The LGBTQ Agenda: Female weightlifters 'told to be quiet' about transgender athlete

The LGBTQ Agenda: Female weightlifters 'told to be quiet' about transgender athlete

A female New Zealand Olympic weightlifter says women complaining about transgender athlete Laurel Hubbard competing in the Tokyo Games are being told to 'be quiet'.

Hubbard is on track to become the first transgender athlete to compete at an Olympics after the International Weightlifting Federation (IWF) modified qualifying requirements for the Tokyo Games.

But Tracey Lambrechs, who also competed for New Zealand in weightlifting, has said she believes Hubbard competing in the sport would be unfair to other women.

'I'm quite disappointed, quite disappointed for the female athlete who will lose out on that spot,' Lambrechs, who won a bronze medal for New Zealand at the 2018 Commonwealth Games, told TVNZ.

'We're all about equality for women in sport but right now that equality is being taken away from us.

'I've had female weightlifters come up to me and say, "what do we do? This isn't fair, what do we do?". Unfortunately, there's nothing we can do because every time we voice it we get told to be quiet.' 

The athlete still has to satisfy the New Zealand Olympic Committee (NZOC) of his fitness and performance standards before selection for the team but the prospect he will compete as a woman in Tokyo has already upset many people.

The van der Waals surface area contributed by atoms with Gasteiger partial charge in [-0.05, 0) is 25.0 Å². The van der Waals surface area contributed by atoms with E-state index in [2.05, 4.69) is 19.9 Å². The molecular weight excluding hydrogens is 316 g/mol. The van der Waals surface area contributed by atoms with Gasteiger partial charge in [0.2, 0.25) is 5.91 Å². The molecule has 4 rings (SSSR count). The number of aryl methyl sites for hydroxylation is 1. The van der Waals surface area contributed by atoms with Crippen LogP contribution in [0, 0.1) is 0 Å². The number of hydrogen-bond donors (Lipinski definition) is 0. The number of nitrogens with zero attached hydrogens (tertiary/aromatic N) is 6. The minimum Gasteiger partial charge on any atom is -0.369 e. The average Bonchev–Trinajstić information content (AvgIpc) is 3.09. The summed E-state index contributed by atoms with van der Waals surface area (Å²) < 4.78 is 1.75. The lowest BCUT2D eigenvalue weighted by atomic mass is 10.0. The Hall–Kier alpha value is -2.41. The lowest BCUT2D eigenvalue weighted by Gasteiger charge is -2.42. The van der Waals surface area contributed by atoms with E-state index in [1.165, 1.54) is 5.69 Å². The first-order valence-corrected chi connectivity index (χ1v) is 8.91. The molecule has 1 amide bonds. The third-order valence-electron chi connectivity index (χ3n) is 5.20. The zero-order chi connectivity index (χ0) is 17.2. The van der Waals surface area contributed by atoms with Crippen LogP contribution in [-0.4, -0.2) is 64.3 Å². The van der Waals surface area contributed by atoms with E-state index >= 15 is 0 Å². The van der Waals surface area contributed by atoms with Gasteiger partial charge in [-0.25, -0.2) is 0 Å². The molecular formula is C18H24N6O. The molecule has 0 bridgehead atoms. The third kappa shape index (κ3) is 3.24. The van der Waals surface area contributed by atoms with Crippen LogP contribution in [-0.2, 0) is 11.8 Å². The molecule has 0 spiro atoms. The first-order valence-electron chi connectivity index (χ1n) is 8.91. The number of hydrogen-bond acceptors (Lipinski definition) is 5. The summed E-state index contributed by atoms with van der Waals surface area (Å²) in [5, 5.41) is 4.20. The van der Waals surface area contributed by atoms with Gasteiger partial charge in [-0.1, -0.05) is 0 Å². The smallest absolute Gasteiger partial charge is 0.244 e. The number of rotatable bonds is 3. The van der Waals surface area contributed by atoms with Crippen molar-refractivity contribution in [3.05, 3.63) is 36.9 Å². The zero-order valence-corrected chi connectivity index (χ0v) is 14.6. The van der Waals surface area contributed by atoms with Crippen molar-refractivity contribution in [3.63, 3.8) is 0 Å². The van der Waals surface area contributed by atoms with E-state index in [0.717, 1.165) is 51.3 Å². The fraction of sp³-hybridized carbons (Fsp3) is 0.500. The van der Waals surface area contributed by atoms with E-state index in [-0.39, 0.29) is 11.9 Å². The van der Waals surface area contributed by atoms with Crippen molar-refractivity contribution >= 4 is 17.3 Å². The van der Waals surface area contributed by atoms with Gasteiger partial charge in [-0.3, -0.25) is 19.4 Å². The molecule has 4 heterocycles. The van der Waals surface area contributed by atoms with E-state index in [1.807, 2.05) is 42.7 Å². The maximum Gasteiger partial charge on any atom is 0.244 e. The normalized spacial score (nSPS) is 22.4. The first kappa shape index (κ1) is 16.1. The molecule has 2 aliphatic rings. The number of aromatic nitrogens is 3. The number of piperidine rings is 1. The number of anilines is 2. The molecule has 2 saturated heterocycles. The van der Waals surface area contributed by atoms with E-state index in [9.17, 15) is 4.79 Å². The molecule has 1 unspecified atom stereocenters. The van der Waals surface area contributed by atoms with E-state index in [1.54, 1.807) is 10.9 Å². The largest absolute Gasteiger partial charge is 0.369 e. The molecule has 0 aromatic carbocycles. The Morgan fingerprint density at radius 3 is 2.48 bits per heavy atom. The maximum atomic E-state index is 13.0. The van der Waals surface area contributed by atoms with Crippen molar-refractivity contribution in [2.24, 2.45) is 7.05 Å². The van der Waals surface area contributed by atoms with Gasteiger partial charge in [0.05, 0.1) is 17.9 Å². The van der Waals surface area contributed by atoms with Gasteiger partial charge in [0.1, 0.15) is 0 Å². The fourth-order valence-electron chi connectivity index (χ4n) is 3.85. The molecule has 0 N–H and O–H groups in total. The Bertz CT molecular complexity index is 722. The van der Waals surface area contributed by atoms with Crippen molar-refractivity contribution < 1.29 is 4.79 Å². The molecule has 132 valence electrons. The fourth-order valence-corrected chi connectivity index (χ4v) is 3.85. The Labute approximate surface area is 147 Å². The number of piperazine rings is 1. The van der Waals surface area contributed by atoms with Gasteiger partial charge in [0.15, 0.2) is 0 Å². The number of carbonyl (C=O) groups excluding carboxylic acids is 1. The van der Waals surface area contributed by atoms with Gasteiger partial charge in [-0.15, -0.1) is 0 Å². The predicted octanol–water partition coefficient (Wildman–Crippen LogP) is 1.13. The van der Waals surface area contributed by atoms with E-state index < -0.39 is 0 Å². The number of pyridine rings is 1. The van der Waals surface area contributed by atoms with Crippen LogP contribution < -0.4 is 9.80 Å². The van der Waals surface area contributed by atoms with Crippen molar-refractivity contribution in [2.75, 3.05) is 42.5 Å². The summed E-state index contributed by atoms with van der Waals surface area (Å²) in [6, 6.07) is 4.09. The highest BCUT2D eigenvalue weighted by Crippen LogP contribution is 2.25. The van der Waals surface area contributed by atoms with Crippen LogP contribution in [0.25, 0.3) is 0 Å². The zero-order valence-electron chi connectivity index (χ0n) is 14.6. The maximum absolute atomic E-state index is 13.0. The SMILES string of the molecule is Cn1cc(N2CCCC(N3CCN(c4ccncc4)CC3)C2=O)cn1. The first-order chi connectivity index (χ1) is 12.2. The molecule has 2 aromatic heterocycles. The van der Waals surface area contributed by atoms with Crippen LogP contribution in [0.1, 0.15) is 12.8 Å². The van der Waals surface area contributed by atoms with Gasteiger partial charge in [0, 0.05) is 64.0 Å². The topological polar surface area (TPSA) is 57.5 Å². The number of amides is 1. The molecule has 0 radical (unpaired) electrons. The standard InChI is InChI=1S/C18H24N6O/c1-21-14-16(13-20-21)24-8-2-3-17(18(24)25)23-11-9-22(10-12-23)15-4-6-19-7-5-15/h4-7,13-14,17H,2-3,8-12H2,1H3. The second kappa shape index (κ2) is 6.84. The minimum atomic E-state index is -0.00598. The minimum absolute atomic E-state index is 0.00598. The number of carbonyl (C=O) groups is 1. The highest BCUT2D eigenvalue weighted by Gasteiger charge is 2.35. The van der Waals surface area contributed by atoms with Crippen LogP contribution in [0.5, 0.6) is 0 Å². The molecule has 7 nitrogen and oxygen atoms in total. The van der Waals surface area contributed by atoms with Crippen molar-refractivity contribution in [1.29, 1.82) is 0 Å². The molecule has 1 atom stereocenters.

The New Zealand Olympic Committee (NZOC) said the International Weightlifting Federation (IWF) had revised its qualifying due to the impact of Covid-19, putting Hubbard in the frame for Tokyo selection.

'The NZOC can confirm that revised International Federation (IF) qualification systems are very likely to see a number of New Zealand weightlifters, including Commonwealth Games transgender athlete Laurel Hubbard, allocated an IF quota spot for Tokyo 2020,' the NZOC said in a statement.

'A previous requirement to attend six competition events has been reduced to four due to the impact of COVID-19.'

In a statement on Thursday, the IOC said that while committed to inclusion, it was currently reviewing its guidelines to take into account the "perceived tension between fairness/safety and inclusion/non-discrimination".

"The IOC is developing new guidance to help ensure that athletes “ regardless of their gender identity and/or sex characteristics, can engage in safe and fair competition," it said.

The exact criteria for transgender participation in elite sport is determined by the international federations and some have already adjusted the IOC guidelines for power events.

World Rugby banned transgender athletes from the elite women's game last year for safety reasons.